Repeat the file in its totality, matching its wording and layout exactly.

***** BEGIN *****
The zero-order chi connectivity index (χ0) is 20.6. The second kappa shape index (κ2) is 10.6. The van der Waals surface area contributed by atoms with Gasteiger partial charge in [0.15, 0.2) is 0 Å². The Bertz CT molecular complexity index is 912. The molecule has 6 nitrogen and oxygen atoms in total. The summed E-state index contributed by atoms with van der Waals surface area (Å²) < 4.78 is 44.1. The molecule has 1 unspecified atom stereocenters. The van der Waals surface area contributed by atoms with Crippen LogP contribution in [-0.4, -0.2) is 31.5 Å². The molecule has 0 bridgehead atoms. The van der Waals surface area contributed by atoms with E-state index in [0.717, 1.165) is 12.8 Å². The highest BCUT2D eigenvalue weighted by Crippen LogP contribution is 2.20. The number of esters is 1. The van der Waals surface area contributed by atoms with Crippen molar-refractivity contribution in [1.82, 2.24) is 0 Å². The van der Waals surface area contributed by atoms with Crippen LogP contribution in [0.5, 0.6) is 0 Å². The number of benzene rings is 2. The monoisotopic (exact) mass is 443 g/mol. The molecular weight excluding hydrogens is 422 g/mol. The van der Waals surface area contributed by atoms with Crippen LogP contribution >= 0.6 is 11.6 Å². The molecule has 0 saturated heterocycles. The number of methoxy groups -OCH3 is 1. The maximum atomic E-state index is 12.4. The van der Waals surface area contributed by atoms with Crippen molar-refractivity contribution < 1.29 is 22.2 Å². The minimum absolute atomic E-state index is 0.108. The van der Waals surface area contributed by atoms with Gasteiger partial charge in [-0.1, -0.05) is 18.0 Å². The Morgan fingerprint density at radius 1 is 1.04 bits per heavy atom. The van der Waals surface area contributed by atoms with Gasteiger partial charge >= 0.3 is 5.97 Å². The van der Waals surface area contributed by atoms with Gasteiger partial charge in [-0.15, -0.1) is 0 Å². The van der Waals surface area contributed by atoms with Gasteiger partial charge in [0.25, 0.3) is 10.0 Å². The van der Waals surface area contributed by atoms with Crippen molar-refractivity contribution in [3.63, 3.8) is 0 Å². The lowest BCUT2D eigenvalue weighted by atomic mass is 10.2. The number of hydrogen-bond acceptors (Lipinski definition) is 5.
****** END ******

The zero-order chi connectivity index (χ0) is 20.6. The second kappa shape index (κ2) is 10.6. The van der Waals surface area contributed by atoms with Gasteiger partial charge in [0.15, 0.2) is 0 Å². The Bertz CT molecular complexity index is 912. The molecule has 6 nitrogen and oxygen atoms in total. The summed E-state index contributed by atoms with van der Waals surface area (Å²) < 4.78 is 44.1. The molecule has 1 unspecified atom stereocenters. The van der Waals surface area contributed by atoms with Crippen LogP contribution in [-0.4, -0.2) is 31.5 Å². The molecule has 0 bridgehead atoms. The van der Waals surface area contributed by atoms with E-state index in [0.717, 1.165) is 12.8 Å². The highest BCUT2D eigenvalue weighted by Crippen LogP contribution is 2.20. The number of esters is 1. The van der Waals surface area contributed by atoms with Crippen molar-refractivity contribution in [1.82, 2.24) is 0 Å². The van der Waals surface area contributed by atoms with Crippen LogP contribution in [0.5, 0.6) is 0 Å². The number of benzene rings is 2. The monoisotopic (exact) mass is 443 g/mol. The molecular weight excluding hydrogens is 422 g/mol. The van der Waals surface area contributed by atoms with Crippen LogP contribution >= 0.6 is 11.6 Å². The molecule has 0 saturated heterocycles. The number of methoxy groups -OCH3 is 1. The maximum atomic E-state index is 12.4. The van der Waals surface area contributed by atoms with Crippen molar-refractivity contribution < 1.29 is 22.2 Å². The minimum absolute atomic E-state index is 0.108. The van der Waals surface area contributed by atoms with Gasteiger partial charge in [-0.1, -0.05) is 18.0 Å². The Morgan fingerprint density at radius 1 is 1.04 bits per heavy atom. The van der Waals surface area contributed by atoms with Gasteiger partial charge >= 0.3 is 5.97 Å². The van der Waals surface area contributed by atoms with Gasteiger partial charge in [-0.15, -0.1) is 0 Å². The van der Waals surface area contributed by atoms with Gasteiger partial charge in [0.25, 0.3) is 10.0 Å². The van der Waals surface area contributed by atoms with Crippen molar-refractivity contribution in [3.63, 3.8) is 0 Å². The lowest BCUT2D eigenvalue weighted by atomic mass is 10.2. The number of hydrogen-bond acceptors (Lipinski definition) is 5.